The amendment was sponsored by Republican State Representative T. Several gay lawmakers gave impassioned speeches before their vote. State Rep. It is a win for Arizona. A bill sponsored by State Sen. Martin Quezada to repeal the law this session did not make it past GOP gatekeepers.
After Craigslist and Manhunt, Here is Where Gays Will Get Their Clicks
Welcome to the gay friendly Phoenix Metropolitan Area - GayArizonaGayArizona
For the first time in Homo sapiens history, possibly, most of human activities is stopped by coronavirus disease COVID Nearly eight billion people of this world are facing a great challenge, maybe not "to be or not to be" yet, but unpredictable. What happens to other major pandemics in the past, and how human beings went through these hurdles? The human body is equipped with the immune system that can recognize, respond and fight against pathogens such as viruses. Following the innate response, immune system processes the adaptive response by which each pathogen is encoded and recorded in memory system. The humoral reaction containing cytokines and antibodies is expected to activate when the pathogens come back. Exploiting this nature of body protection, neutralizing antibodies have been investigated.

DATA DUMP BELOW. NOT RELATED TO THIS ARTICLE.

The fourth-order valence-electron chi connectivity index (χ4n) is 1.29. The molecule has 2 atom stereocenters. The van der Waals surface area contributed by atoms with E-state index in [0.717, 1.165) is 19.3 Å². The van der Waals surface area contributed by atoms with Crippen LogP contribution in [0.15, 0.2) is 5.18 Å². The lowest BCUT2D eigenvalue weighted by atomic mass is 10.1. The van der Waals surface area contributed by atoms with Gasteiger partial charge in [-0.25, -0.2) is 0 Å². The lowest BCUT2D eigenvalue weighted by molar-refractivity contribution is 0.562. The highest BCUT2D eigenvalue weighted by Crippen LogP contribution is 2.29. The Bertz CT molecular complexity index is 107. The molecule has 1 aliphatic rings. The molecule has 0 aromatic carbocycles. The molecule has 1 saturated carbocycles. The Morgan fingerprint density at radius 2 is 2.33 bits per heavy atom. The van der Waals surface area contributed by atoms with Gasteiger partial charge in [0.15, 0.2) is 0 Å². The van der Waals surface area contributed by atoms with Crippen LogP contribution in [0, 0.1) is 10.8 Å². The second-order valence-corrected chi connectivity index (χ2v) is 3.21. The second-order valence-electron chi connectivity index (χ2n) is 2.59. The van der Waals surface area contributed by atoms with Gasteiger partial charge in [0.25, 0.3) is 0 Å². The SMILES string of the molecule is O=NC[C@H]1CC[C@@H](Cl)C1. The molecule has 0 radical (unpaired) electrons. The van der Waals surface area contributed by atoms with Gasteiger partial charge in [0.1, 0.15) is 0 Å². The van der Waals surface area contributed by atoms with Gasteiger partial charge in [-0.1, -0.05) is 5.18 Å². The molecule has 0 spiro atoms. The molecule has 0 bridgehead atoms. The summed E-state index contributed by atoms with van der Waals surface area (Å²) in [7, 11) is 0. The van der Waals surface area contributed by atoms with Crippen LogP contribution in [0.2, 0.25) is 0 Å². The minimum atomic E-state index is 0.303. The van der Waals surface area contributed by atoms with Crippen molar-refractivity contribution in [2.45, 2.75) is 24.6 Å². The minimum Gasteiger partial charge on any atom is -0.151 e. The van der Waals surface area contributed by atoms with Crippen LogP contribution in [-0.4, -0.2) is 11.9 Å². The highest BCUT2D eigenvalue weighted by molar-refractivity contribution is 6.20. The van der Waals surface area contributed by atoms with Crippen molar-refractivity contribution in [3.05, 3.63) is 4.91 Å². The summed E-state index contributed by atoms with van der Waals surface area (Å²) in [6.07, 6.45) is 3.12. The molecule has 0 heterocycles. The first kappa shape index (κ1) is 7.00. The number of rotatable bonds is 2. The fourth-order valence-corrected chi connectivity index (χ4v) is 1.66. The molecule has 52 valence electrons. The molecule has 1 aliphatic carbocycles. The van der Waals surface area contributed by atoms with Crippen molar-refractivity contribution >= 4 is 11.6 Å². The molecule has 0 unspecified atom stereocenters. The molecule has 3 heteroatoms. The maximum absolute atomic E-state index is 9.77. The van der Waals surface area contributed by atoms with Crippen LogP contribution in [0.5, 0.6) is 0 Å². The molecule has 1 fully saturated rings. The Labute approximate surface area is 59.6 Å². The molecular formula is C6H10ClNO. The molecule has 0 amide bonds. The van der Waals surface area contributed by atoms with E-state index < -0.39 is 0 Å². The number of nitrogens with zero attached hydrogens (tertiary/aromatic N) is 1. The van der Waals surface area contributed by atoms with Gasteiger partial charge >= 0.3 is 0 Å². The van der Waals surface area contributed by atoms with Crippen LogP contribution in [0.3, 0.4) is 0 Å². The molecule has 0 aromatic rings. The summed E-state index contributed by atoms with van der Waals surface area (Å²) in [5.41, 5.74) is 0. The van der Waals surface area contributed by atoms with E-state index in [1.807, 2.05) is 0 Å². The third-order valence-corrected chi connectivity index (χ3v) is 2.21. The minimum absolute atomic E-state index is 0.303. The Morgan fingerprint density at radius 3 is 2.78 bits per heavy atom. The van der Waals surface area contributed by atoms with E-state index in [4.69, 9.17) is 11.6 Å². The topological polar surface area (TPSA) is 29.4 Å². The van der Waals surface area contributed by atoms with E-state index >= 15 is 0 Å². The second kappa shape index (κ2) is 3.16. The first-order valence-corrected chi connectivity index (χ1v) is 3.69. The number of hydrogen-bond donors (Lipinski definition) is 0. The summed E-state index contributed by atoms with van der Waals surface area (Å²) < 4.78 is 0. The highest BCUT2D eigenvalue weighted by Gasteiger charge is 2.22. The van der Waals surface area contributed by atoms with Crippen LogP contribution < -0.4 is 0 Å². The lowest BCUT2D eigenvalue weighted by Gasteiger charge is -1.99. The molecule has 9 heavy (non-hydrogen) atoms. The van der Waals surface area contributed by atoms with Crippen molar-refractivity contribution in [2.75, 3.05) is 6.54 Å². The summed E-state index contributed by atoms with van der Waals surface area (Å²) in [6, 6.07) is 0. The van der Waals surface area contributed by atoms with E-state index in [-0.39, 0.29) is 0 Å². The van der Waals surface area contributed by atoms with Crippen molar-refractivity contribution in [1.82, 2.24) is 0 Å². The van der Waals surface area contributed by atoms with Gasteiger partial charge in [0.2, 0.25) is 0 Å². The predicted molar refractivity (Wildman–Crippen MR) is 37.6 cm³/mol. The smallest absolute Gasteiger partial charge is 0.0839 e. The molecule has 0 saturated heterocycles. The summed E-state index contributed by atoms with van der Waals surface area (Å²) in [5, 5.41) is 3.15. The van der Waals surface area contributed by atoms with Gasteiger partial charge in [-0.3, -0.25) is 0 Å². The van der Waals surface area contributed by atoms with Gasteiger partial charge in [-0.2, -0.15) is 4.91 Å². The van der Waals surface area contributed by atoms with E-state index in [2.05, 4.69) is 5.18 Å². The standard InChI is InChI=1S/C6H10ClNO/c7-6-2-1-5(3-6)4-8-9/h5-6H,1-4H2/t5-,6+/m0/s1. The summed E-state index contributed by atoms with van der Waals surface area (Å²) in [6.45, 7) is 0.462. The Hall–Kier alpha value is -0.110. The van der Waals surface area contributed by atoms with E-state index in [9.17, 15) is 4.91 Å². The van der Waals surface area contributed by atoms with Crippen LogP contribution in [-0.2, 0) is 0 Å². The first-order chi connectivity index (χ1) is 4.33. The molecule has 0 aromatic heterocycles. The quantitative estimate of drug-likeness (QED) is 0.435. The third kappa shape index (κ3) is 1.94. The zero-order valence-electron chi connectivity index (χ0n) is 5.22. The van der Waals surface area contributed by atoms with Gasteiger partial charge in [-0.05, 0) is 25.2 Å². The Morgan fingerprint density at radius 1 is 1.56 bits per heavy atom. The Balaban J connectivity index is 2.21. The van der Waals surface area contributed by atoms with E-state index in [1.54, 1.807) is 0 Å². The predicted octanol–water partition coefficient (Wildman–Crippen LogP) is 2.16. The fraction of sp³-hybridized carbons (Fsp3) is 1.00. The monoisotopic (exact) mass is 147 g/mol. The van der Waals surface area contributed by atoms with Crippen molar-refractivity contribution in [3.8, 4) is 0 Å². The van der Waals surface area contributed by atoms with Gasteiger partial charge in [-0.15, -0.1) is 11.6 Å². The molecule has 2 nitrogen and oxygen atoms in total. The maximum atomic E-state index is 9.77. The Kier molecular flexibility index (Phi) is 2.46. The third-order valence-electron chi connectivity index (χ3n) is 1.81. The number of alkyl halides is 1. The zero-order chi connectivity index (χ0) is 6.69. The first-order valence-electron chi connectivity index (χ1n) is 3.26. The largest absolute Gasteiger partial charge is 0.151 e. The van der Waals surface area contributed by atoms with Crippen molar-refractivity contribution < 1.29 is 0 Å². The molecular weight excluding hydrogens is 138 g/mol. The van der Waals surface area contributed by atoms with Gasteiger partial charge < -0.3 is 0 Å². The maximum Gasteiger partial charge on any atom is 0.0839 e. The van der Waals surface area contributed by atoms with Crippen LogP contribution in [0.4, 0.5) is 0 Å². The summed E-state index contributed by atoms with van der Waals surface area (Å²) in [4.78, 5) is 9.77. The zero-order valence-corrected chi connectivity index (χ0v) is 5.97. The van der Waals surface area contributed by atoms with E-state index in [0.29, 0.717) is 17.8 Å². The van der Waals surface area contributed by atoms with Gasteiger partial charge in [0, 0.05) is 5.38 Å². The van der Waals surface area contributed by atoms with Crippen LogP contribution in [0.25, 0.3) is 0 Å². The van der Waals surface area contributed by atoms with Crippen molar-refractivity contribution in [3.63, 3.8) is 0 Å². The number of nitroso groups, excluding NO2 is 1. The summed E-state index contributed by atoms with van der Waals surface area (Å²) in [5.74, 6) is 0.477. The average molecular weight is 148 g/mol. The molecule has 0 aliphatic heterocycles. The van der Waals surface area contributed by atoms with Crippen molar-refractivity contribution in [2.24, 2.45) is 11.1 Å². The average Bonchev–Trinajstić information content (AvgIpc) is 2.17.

Welcome to the gay friendly Phoenix Metropolitan Area
Support the independent voice of Phoenix and help keep the future of New Times free. The Arizona House of Representatives voted on Wednesday to repeal the so-called "No Promo Homo" law, nearly 30 years after it was enshrined into Arizona's books, and two weeks after a federal lawsuit challenged its constitutionality. The law also bars teachers from suggesting "that some methods of sex are safe methods of homosexual sex," which advocates say deprives gay students from receiving medically accurate information that could prevent the spread of AIDS. The amendment was sponsored by Republican State Representative T.
Shortly after, in an unusually fast move, Gov. Doug Ducey tweeted that he signed the bill into law. A lawsuit filed in March by Equality Arizona challenged the law's constitutionality. Many opposed allowing any sort of sex education in schools. Martin Quezada, D-Glendale, proposed repealing the statute four years in a row, including this year.